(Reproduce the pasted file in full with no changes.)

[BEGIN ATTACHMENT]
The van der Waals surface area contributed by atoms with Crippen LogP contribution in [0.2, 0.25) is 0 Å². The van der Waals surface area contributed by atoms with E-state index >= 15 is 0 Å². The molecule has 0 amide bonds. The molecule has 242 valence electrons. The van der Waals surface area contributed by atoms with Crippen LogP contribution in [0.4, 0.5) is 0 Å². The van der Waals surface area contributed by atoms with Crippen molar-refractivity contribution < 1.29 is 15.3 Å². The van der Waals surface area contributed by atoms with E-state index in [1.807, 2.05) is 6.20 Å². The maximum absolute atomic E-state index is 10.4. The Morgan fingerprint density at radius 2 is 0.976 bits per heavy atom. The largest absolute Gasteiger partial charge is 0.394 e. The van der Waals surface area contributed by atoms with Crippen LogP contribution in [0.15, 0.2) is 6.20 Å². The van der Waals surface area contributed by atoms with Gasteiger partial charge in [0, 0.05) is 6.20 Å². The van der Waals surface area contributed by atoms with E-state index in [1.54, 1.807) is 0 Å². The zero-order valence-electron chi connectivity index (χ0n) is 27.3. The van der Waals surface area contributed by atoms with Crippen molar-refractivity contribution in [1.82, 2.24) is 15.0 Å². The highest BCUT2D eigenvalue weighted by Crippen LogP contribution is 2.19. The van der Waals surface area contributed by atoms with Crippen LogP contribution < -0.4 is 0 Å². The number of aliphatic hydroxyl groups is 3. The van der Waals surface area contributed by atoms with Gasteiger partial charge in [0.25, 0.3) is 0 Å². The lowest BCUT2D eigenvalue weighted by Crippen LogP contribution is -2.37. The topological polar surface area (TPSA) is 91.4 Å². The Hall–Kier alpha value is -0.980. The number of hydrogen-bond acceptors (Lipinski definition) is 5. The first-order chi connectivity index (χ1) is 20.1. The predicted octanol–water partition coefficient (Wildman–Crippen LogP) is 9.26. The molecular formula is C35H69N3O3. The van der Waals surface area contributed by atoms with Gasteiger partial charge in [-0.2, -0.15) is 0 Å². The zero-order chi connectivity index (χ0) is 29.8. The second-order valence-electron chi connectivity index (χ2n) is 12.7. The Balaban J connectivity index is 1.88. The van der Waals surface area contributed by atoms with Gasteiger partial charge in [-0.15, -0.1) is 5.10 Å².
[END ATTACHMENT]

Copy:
The van der Waals surface area contributed by atoms with Crippen LogP contribution in [0.2, 0.25) is 0 Å². The van der Waals surface area contributed by atoms with E-state index >= 15 is 0 Å². The molecule has 0 amide bonds. The molecule has 242 valence electrons. The van der Waals surface area contributed by atoms with Crippen LogP contribution in [0.4, 0.5) is 0 Å². The van der Waals surface area contributed by atoms with Crippen molar-refractivity contribution < 1.29 is 15.3 Å². The van der Waals surface area contributed by atoms with E-state index in [1.807, 2.05) is 6.20 Å². The maximum absolute atomic E-state index is 10.4. The Morgan fingerprint density at radius 2 is 0.976 bits per heavy atom. The largest absolute Gasteiger partial charge is 0.394 e. The van der Waals surface area contributed by atoms with Crippen LogP contribution in [0.15, 0.2) is 6.20 Å². The van der Waals surface area contributed by atoms with Gasteiger partial charge in [0, 0.05) is 6.20 Å². The van der Waals surface area contributed by atoms with E-state index in [1.54, 1.807) is 0 Å². The zero-order valence-electron chi connectivity index (χ0n) is 27.3. The van der Waals surface area contributed by atoms with Crippen molar-refractivity contribution in [1.82, 2.24) is 15.0 Å². The highest BCUT2D eigenvalue weighted by Crippen LogP contribution is 2.19. The van der Waals surface area contributed by atoms with Crippen LogP contribution < -0.4 is 0 Å². The number of aliphatic hydroxyl groups is 3. The van der Waals surface area contributed by atoms with Gasteiger partial charge in [0.25, 0.3) is 0 Å². The lowest BCUT2D eigenvalue weighted by Crippen LogP contribution is -2.37. The topological polar surface area (TPSA) is 91.4 Å². The Hall–Kier alpha value is -0.980. The number of hydrogen-bond acceptors (Lipinski definition) is 5. The first-order chi connectivity index (χ1) is 20.1. The predicted octanol–water partition coefficient (Wildman–Crippen LogP) is 9.26. The molecular formula is C35H69N3O3. The van der Waals surface area contributed by atoms with Gasteiger partial charge in [-0.2, -0.15) is 0 Å². The zero-order chi connectivity index (χ0) is 29.8. The second-order valence-electron chi connectivity index (χ2n) is 12.7. The Balaban J connectivity index is 1.88. The van der Waals surface area contributed by atoms with Gasteiger partial charge in [-0.15, -0.1) is 5.10 Å².